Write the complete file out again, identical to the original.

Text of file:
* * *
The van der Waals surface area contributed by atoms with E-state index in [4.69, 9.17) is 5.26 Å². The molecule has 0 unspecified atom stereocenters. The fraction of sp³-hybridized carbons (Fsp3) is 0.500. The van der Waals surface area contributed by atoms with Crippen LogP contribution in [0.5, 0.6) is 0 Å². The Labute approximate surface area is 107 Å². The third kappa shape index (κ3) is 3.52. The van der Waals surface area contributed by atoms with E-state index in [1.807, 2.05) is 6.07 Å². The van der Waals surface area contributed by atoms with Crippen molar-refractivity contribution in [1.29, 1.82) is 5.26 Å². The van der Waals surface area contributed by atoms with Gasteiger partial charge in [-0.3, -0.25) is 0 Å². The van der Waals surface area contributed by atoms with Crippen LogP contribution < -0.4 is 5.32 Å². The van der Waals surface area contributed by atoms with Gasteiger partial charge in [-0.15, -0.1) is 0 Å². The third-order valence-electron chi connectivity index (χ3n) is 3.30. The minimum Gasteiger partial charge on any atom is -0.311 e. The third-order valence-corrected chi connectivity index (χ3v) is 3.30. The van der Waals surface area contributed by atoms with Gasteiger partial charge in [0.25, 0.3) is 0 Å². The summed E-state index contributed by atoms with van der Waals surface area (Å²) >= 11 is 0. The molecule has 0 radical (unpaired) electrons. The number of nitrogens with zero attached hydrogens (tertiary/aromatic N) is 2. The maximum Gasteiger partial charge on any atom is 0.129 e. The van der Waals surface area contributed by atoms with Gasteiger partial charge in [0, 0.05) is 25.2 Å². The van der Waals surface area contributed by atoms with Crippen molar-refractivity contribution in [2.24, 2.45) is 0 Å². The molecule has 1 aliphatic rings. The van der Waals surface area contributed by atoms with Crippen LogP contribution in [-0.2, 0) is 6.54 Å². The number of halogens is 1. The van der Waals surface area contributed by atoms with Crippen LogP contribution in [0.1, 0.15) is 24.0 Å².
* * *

The van der Waals surface area contributed by atoms with E-state index in [4.69, 9.17) is 5.26 Å². The molecule has 0 unspecified atom stereocenters. The fraction of sp³-hybridized carbons (Fsp3) is 0.500. The van der Waals surface area contributed by atoms with Crippen LogP contribution in [0.5, 0.6) is 0 Å². The Labute approximate surface area is 107 Å². The third kappa shape index (κ3) is 3.52. The van der Waals surface area contributed by atoms with E-state index in [1.807, 2.05) is 6.07 Å². The van der Waals surface area contributed by atoms with Crippen molar-refractivity contribution in [1.29, 1.82) is 5.26 Å². The van der Waals surface area contributed by atoms with Gasteiger partial charge in [-0.3, -0.25) is 0 Å². The van der Waals surface area contributed by atoms with Crippen LogP contribution < -0.4 is 5.32 Å². The van der Waals surface area contributed by atoms with Gasteiger partial charge in [-0.15, -0.1) is 0 Å². The third-order valence-electron chi connectivity index (χ3n) is 3.30. The minimum Gasteiger partial charge on any atom is -0.311 e. The third-order valence-corrected chi connectivity index (χ3v) is 3.30. The van der Waals surface area contributed by atoms with Gasteiger partial charge in [0.25, 0.3) is 0 Å². The summed E-state index contributed by atoms with van der Waals surface area (Å²) >= 11 is 0. The molecule has 0 radical (unpaired) electrons. The number of nitrogens with zero attached hydrogens (tertiary/aromatic N) is 2. The maximum Gasteiger partial charge on any atom is 0.129 e. The van der Waals surface area contributed by atoms with Gasteiger partial charge in [0, 0.05) is 25.2 Å². The van der Waals surface area contributed by atoms with Crippen molar-refractivity contribution in [2.24, 2.45) is 0 Å². The molecule has 1 aliphatic rings. The van der Waals surface area contributed by atoms with Crippen LogP contribution in [-0.2, 0) is 6.54 Å². The number of halogens is 1. The van der Waals surface area contributed by atoms with Crippen LogP contribution in [0.1, 0.15) is 24.0 Å².